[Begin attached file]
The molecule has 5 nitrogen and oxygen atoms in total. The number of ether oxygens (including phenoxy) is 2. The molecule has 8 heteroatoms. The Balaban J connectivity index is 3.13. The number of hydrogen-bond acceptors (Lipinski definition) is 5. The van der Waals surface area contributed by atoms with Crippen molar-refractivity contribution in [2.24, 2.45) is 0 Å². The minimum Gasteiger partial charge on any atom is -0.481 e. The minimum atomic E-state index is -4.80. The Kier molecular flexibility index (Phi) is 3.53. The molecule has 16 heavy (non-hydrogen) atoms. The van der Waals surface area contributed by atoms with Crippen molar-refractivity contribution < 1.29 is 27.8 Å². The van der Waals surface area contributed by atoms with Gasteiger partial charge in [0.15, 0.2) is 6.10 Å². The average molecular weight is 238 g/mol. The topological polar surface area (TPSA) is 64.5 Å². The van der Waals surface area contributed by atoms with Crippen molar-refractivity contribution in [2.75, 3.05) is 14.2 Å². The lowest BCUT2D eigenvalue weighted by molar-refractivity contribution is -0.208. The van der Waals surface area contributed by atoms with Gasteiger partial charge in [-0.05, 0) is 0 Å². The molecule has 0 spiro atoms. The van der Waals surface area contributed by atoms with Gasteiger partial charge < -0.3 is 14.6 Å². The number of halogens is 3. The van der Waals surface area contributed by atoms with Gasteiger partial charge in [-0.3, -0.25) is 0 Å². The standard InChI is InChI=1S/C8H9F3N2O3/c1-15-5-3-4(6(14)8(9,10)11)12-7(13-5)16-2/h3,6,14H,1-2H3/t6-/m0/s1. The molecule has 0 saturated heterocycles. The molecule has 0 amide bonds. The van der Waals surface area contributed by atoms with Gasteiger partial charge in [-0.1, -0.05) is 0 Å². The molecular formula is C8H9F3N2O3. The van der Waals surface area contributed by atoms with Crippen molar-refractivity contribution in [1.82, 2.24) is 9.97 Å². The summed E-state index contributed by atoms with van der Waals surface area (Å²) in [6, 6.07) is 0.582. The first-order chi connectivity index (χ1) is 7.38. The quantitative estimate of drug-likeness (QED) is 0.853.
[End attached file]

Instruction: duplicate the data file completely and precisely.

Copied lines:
The molecule has 5 nitrogen and oxygen atoms in total. The number of ether oxygens (including phenoxy) is 2. The molecule has 8 heteroatoms. The Balaban J connectivity index is 3.13. The number of hydrogen-bond acceptors (Lipinski definition) is 5. The van der Waals surface area contributed by atoms with Crippen molar-refractivity contribution in [2.24, 2.45) is 0 Å². The minimum Gasteiger partial charge on any atom is -0.481 e. The minimum atomic E-state index is -4.80. The Kier molecular flexibility index (Phi) is 3.53. The molecule has 16 heavy (non-hydrogen) atoms. The van der Waals surface area contributed by atoms with Crippen molar-refractivity contribution < 1.29 is 27.8 Å². The van der Waals surface area contributed by atoms with Gasteiger partial charge in [0.15, 0.2) is 6.10 Å². The average molecular weight is 238 g/mol. The topological polar surface area (TPSA) is 64.5 Å². The van der Waals surface area contributed by atoms with Crippen molar-refractivity contribution in [2.75, 3.05) is 14.2 Å². The lowest BCUT2D eigenvalue weighted by molar-refractivity contribution is -0.208. The van der Waals surface area contributed by atoms with Gasteiger partial charge in [-0.05, 0) is 0 Å². The molecule has 0 spiro atoms. The van der Waals surface area contributed by atoms with Gasteiger partial charge < -0.3 is 14.6 Å². The number of halogens is 3. The van der Waals surface area contributed by atoms with Gasteiger partial charge in [-0.3, -0.25) is 0 Å². The standard InChI is InChI=1S/C8H9F3N2O3/c1-15-5-3-4(6(14)8(9,10)11)12-7(13-5)16-2/h3,6,14H,1-2H3/t6-/m0/s1. The molecule has 0 saturated heterocycles. The molecule has 0 amide bonds. The van der Waals surface area contributed by atoms with Gasteiger partial charge in [-0.1, -0.05) is 0 Å². The molecular formula is C8H9F3N2O3. The van der Waals surface area contributed by atoms with Crippen molar-refractivity contribution in [1.82, 2.24) is 9.97 Å². The summed E-state index contributed by atoms with van der Waals surface area (Å²) in [6, 6.07) is 0.582. The first-order chi connectivity index (χ1) is 7.38. The quantitative estimate of drug-likeness (QED) is 0.853.